The Better Angels of our Nature
The Better Angels of our Nature

Author: Steven Pinker

They say...

Faced with the ceaseless stream of news about war, crime, and terrorism, one could easily think we live in the most violent age ever seen. Yet as New York Times bestselling author Steven Pinker shows in this startling and engaging new work, just the opposite is true: violence has been diminishing for millennia and we may be living in the most peaceful time in our species's existence. For most of history, war, slavery, infanticide, child abuse, assassinations, pogroms, gruesome punishments, deadly quarrels, and genocide were ordinary features of life. But today, Pinker shows (with the help of more than a hundred graphs and maps) all these forms of violence have dwindled and are widely condemned. How has this happened?

I say...

Wow! A complete revelation to me.

Pinker's book is a challenging read. Not that it is difficult, just data dense. He carefully develops and proves his points using data. The result is compelling but may take time to absorb. The book is more of a study than it is a quick read. I found that I needed to re-read sections. Often taking breaks to let the facts and conclusions sink into my mind. But the result is worth it. He convincingly builds his case point-after-point that the human world is far better off today than anytime in the past. We really are making progress as a species.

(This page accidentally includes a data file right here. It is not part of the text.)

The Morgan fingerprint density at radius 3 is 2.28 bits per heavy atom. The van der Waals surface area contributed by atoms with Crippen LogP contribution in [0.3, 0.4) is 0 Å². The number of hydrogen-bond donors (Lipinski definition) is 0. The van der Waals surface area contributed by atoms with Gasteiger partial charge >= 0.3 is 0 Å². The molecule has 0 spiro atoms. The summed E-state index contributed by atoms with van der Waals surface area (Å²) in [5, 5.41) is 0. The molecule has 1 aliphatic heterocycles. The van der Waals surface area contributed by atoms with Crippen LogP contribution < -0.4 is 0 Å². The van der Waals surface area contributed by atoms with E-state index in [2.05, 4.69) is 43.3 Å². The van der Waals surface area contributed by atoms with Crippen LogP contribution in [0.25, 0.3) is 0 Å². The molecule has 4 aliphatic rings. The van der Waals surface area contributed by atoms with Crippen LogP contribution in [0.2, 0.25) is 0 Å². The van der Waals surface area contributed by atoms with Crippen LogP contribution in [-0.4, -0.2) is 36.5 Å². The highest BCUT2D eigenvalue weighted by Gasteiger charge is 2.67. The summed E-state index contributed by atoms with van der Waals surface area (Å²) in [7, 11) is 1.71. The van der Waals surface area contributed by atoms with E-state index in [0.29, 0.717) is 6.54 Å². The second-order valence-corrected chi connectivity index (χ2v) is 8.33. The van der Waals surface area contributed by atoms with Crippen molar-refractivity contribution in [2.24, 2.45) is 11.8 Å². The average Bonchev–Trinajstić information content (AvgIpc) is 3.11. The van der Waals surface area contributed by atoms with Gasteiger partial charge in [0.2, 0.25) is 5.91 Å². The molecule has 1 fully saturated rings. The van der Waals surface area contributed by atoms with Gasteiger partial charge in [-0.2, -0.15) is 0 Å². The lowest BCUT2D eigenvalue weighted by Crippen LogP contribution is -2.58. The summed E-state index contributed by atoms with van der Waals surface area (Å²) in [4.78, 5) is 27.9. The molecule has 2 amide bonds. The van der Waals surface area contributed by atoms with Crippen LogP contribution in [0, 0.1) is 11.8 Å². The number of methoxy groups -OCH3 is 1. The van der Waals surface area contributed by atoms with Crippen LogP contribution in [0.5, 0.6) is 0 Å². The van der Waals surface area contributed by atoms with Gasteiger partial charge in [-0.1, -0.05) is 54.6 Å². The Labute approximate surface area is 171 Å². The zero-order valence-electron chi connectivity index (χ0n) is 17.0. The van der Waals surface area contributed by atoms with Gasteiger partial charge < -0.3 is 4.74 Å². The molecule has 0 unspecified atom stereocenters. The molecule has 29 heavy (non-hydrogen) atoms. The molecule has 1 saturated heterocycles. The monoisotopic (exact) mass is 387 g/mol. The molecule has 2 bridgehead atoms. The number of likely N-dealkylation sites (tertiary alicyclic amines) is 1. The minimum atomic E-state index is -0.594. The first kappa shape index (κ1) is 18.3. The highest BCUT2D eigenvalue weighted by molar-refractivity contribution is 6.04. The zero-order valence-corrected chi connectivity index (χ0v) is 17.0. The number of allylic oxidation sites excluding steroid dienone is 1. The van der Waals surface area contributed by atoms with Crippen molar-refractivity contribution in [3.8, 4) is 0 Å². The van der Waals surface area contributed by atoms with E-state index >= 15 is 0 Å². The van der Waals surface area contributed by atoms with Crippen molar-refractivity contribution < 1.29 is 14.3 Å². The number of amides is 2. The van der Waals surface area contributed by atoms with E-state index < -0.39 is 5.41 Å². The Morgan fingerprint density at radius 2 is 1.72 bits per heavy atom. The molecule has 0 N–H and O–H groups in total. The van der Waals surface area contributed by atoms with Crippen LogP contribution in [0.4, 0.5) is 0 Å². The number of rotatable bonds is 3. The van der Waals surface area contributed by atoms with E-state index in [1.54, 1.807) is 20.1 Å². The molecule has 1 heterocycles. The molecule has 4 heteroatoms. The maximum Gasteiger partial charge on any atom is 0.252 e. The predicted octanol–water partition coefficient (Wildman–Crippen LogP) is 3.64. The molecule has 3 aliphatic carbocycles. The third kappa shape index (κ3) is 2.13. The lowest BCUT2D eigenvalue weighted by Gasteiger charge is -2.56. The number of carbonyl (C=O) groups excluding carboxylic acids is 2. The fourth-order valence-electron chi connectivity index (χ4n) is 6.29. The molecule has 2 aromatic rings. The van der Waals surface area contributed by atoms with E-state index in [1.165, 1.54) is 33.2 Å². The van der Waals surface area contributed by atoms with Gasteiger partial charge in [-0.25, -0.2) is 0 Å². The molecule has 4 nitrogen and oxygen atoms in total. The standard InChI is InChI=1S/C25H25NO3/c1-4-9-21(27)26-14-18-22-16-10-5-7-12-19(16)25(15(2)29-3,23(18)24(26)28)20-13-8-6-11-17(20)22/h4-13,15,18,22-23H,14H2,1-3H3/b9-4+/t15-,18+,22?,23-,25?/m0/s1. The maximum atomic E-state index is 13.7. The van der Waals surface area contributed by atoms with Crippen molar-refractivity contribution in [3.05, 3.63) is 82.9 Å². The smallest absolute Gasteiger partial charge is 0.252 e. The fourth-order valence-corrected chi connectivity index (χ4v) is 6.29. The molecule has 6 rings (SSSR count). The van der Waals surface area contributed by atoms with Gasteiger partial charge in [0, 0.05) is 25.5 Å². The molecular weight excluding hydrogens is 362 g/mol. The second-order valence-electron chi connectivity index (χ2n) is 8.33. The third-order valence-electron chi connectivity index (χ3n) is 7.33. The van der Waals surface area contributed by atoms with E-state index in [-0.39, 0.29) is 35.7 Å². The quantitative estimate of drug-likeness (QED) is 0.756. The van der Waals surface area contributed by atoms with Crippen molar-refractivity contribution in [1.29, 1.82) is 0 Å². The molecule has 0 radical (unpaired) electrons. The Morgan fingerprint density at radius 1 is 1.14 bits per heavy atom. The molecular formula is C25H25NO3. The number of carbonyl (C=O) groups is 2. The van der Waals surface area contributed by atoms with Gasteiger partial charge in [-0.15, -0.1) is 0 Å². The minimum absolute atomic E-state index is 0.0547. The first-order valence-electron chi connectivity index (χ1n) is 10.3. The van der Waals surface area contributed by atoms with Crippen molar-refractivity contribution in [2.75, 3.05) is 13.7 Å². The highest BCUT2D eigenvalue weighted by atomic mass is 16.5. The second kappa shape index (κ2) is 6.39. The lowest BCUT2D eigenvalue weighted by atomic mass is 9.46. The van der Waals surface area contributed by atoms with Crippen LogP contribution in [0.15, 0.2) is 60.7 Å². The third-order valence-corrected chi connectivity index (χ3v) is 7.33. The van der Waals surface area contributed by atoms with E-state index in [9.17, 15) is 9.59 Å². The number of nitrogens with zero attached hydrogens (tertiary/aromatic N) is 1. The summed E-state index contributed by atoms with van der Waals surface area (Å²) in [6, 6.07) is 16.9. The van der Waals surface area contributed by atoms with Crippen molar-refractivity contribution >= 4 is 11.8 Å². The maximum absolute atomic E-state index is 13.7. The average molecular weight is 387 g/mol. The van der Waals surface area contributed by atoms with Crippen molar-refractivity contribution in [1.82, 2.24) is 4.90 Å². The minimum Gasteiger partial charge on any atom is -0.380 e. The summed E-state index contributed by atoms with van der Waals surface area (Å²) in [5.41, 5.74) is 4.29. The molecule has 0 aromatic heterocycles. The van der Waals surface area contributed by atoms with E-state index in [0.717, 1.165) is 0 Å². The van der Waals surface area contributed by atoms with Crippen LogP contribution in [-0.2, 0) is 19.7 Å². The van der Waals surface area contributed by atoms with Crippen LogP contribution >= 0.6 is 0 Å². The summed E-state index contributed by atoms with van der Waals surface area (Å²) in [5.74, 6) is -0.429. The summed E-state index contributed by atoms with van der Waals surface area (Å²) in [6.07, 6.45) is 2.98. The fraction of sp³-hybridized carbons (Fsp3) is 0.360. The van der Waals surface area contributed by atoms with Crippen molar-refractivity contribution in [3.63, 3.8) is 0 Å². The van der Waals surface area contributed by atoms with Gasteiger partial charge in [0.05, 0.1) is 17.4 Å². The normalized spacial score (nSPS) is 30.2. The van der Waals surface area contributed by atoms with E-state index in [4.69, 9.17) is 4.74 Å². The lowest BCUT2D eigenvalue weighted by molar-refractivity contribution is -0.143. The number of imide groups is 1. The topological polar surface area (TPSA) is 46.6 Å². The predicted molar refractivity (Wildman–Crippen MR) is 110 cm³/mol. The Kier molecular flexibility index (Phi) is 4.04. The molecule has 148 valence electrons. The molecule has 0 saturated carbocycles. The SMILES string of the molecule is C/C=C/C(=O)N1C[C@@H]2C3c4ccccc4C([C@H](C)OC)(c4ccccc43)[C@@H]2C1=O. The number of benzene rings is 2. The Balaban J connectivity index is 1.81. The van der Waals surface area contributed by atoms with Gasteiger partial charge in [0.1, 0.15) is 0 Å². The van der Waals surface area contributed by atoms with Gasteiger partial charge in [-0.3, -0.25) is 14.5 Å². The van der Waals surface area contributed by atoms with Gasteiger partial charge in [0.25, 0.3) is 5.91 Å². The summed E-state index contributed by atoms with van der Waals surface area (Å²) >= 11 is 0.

We are confronted with so many mental biases that it is hard to come to this profound conclusion without studying the data. Media presents only that which "happens" not what does not happen. "There was no war started today.", is not a headline. Further, stories are selected for dramatic value—both in the media and when told between friends. "Dramatic" usually means "bad". Our own thinking tricks us. We exaggerate that which is visual. The chance of a shark attack looms because it is both dramatic and we can visualize it from the movie Jaws. But it was actually far more likely that we'd die in a car crash on the way to the beach before the shark ever had a chance at us. Why are we not constantly fearful of a crash? These are just a few of the rational fallacies our brain tricks us with. Fortunately Pinker's work demonstrates—really proves—how wrong our perspective is.

Read it. You'll come away with a positive understanding of people and our world. One that is so needed.